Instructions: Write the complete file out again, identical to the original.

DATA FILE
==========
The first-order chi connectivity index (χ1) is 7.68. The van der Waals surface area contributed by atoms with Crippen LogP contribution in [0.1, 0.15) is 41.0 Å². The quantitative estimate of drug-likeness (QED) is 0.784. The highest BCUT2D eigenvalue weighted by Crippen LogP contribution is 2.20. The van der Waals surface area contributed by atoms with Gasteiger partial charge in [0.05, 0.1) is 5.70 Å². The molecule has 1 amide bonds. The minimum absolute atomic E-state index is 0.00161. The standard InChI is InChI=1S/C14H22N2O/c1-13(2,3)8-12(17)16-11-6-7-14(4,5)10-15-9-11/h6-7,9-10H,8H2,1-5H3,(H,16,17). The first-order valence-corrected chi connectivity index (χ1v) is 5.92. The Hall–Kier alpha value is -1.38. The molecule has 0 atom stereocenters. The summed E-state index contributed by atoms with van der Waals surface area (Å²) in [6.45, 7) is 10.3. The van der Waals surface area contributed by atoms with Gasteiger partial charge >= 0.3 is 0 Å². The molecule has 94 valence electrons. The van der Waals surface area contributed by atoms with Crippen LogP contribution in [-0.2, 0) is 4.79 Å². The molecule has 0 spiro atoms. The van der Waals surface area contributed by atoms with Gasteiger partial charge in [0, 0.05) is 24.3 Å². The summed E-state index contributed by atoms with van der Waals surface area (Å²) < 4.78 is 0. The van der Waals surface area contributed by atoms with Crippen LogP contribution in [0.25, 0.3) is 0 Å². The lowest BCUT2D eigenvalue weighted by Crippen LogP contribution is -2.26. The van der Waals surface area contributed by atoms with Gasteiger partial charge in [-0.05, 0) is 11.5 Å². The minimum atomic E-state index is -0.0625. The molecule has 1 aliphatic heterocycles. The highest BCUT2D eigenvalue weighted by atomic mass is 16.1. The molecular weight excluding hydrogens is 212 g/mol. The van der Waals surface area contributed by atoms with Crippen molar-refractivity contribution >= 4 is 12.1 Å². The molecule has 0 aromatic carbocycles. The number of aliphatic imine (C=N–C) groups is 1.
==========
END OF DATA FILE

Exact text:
The first-order chi connectivity index (χ1) is 7.68. The van der Waals surface area contributed by atoms with Crippen LogP contribution in [0.1, 0.15) is 41.0 Å². The quantitative estimate of drug-likeness (QED) is 0.784. The highest BCUT2D eigenvalue weighted by Crippen LogP contribution is 2.20. The van der Waals surface area contributed by atoms with Gasteiger partial charge in [0.05, 0.1) is 5.70 Å². The molecule has 1 amide bonds. The minimum absolute atomic E-state index is 0.00161. The standard InChI is InChI=1S/C14H22N2O/c1-13(2,3)8-12(17)16-11-6-7-14(4,5)10-15-9-11/h6-7,9-10H,8H2,1-5H3,(H,16,17). The first-order valence-corrected chi connectivity index (χ1v) is 5.92. The Hall–Kier alpha value is -1.38. The molecule has 0 atom stereocenters. The summed E-state index contributed by atoms with van der Waals surface area (Å²) in [6.45, 7) is 10.3. The van der Waals surface area contributed by atoms with Gasteiger partial charge >= 0.3 is 0 Å². The molecule has 94 valence electrons. The van der Waals surface area contributed by atoms with Crippen LogP contribution in [-0.2, 0) is 4.79 Å². The molecule has 0 spiro atoms. The van der Waals surface area contributed by atoms with Gasteiger partial charge in [0, 0.05) is 24.3 Å². The summed E-state index contributed by atoms with van der Waals surface area (Å²) < 4.78 is 0. The van der Waals surface area contributed by atoms with Crippen LogP contribution in [0.25, 0.3) is 0 Å². The lowest BCUT2D eigenvalue weighted by Crippen LogP contribution is -2.26. The van der Waals surface area contributed by atoms with Gasteiger partial charge in [-0.05, 0) is 11.5 Å². The minimum atomic E-state index is -0.0625. The molecule has 1 aliphatic heterocycles. The highest BCUT2D eigenvalue weighted by atomic mass is 16.1. The molecular weight excluding hydrogens is 212 g/mol. The van der Waals surface area contributed by atoms with Crippen molar-refractivity contribution >= 4 is 12.1 Å². The molecule has 0 aromatic carbocycles. The number of aliphatic imine (C=N–C) groups is 1.